Overview: An oldie but a goodie, the Apple iPhone 4 might be a few years old but it can be had for a very decent price – around $150 new/refurbished.
Pros: You’ll save a lot of money buying an older model, 3.5″ screen makes for a good kid-sized phone.
Cons: A few years old, might struggle with future software updates, camera and screen are not up to par with latest devices.
Recommended For: If you have an iPhone and want the ability to help your kids operate their phone, familiarity is a great thing. While the other phones on this list are competitive in terms of price and features, those preferring an iPhone should go with an older, less expensive model for kids.
Overview: Kajeet is unique in that the phones are designed specifically for kids. With unique features such as flexible parental controls and GPS location, parents can keep an eye on their kids using Kajeet phones. With a variety of devices and plans, there may be an option for your family.
Pros: Comprehensive parental controls let you choose who can and cannot contact your child’s phone. You can also specify days and times during which the phone can or cannot be used, as well as which websites can be visited. You can bring your own device, but it has to be Sprint-compatible.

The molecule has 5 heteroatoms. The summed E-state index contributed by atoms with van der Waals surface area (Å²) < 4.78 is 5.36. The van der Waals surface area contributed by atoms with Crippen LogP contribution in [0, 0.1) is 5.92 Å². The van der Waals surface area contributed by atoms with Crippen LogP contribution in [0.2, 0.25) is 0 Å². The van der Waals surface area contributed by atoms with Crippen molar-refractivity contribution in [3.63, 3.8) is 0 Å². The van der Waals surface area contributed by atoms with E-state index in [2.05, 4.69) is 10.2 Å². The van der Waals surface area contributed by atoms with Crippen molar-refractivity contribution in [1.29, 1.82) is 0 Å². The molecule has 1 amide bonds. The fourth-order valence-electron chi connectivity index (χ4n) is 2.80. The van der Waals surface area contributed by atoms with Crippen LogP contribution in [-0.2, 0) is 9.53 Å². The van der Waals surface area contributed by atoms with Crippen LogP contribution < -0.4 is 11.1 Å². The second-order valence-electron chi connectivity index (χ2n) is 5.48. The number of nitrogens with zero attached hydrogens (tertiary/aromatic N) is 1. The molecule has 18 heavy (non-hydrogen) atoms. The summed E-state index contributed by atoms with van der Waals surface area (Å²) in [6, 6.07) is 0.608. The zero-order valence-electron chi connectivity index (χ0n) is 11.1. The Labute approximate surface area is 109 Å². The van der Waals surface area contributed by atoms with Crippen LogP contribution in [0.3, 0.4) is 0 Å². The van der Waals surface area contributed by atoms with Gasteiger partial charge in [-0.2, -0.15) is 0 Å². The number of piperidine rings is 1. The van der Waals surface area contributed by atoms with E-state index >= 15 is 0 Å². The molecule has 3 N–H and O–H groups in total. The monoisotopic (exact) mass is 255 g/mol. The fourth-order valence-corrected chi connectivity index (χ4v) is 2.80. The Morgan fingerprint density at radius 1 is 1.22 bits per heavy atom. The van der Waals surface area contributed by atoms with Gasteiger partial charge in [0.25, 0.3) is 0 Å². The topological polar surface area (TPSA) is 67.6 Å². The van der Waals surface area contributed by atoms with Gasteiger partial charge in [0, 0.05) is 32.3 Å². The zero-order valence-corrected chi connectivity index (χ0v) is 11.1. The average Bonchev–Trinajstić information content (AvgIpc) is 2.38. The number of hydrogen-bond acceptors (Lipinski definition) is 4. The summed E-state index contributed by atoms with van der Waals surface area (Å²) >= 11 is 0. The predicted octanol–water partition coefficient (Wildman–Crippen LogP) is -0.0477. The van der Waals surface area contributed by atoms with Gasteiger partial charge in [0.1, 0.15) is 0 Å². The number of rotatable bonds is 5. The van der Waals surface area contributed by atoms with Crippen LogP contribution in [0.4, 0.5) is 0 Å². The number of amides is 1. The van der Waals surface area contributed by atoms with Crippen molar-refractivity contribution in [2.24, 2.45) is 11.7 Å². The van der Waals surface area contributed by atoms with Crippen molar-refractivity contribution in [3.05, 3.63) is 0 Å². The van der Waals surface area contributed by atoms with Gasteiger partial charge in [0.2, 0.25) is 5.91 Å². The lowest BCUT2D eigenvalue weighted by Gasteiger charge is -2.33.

Cons: Most of the best phones aren’t available, but most kids don’t need something high-end. Kajeet phones only operate on the Sprint network, so you may need to check Sprint coverage in your area should you go this route. This also means families on other networks won’t be able to add a line to a family plan.
Recommended For: Parents who want the most granular control over their child’s device usage, including the ability to locate your child at any time and control who and what the child can access via the device.
Overview: Because cell phones for kids don’t need to be fancy, or expensive, it makes sense to look at the most simple devices and plans. For many, prepaid phones are the way to go. You buy the device, and load a small amount of money into the account. No two-year commitment on an expensive contract, no big deal if the phone is lost or broken. At only $15, the Samsung Entro is a great, simple flip-phone that runs on Virgin Mobile’s prepaid network.
Pros: Extremely inexpensive, pay-as-you-go, no camera may be a plus for many parents, better than the flip phones we all remember, great battery life. If you’re not on Virgin prepaid, you may be able to find a similar device for your preferred provider in the prepaid section.
Cons: Contains no bells and whistles, but that may be what you want. No GPS location like other phones on this list. No parental controls, but that isn’t really an issue on a flip phone.
Recommended For: Parents who really just want a phone that can make calls in an emergency. No contract means if you don’t use it, you’re not losing out, so this phone could be a great way for you to stay in touch with your child.